Foodsmart. A personalized telenutrition platform, Foodsmart works with a national network of registered dietitians, employers, and health plans to make eating well simple and affordable. Last year, it announced a $25M Series C.

NourishedRx. Securing $6M in seed funding to expand its AI-enabled meal plan platform,  NourishedRx (previously Project Well) works with dietitians to help food-insecure and chronically ill patients find personalized, culturally relevant food solutions.

Food for Thought

The state of our health demands all hands on deck. From personalized nutrition solutions to metabolic health tech, there’s no such thing as too many cooks in the kitchen.

  • Ready-to-eat. Eliminating guesswork and preparation, meal kit companies are making moves: Lumen partnered with Metabolic Meals, Sunbasket merged with Prüvit in a $1.3B deal, and Nestlé bought Freshly for $1.5B.
  • Sugar high. Regulating blood sugar, digital clinics like Virta Health create meal plans to curb diabetes via nutrition while glucose monitoring startups like Levels provide real-time feedback on metabolic health.
  • Gut feeling. Tailoring nutrition to your microbiome, ZOESeed Health, and DayTwo offer nutrition advice for diet-related diseases.
  • Biohacking your breakfast. Using blood tests and DNA markers, startups COR and InsideTracker develop optimized meal plans based on your unique chemistry.

Down another aisle, grocers are a pivotal decision point in food selection. Stepping up, Kroger has its own telenutrition service, Heinen’s offers bespoke dietary counseling, and Schnuck Markets partnered with Spoon Guru to help shoppers track food purchases.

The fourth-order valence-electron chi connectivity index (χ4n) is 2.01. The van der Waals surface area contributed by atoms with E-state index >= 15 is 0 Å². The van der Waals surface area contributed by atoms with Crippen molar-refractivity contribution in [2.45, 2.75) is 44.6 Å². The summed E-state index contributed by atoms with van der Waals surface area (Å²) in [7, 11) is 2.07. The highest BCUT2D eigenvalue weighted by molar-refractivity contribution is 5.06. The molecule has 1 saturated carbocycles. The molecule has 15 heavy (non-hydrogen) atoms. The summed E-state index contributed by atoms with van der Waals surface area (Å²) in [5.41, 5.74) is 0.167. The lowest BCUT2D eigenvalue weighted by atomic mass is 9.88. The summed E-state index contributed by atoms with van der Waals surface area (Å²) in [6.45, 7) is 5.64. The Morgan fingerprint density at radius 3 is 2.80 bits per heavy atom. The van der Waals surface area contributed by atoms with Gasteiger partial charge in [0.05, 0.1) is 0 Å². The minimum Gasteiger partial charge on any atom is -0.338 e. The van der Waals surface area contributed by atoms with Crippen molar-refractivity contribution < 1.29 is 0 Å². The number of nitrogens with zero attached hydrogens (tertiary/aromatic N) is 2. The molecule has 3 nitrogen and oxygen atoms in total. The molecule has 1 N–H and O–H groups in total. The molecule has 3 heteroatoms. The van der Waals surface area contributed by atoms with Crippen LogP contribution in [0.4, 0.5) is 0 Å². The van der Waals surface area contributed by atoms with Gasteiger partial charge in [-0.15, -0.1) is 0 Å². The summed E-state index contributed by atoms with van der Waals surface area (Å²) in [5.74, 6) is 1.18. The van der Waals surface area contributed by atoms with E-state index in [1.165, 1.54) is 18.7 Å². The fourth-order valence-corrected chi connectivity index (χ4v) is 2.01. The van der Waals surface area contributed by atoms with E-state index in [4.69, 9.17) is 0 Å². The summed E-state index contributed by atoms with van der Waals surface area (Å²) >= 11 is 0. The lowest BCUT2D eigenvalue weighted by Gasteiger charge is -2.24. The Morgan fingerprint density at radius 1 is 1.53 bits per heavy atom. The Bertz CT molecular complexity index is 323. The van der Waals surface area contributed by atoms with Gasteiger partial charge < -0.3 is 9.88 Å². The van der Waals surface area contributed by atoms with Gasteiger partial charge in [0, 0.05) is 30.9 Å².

Zooming Out

An important distinction, and contradiction of sorts, food as medicine can be a luxury or basic necessity.

Spending lavishly, healing diets are the standard in wellness circles. Hacking nutrition, health optimizers will pay any price for incremental gains. Meanwhile, large swatches of the population subsist on too little or poor-quality foods.

Finally, connecting diet to actual health outcomes is a tricky process. Companies will need clinical trials to win over healthcare plans and skeptical consumers.

Punchline: Increasing access to nutritious meals while shifting healthcare spending to prevention, food as medicine startups hope to have an outsized impact on well-being.


👥 Peak Community

Faced with a loneliness epidemic, social wellness experiences are in high demand.

On the Fitt Insider Podcast: Othership CEO Robbie Bent discusses his hybrid platform at the intersection of physical recovery and mental health.

We also cover: the transformative power of community and how methodologies like breathwork, sauna, and ice baths are moving into the mainstream.

Listen to today’s episode here


⏸ Pressing “Pause”

Zwift is restructuring, laying off staff and “pausing” its hardware efforts.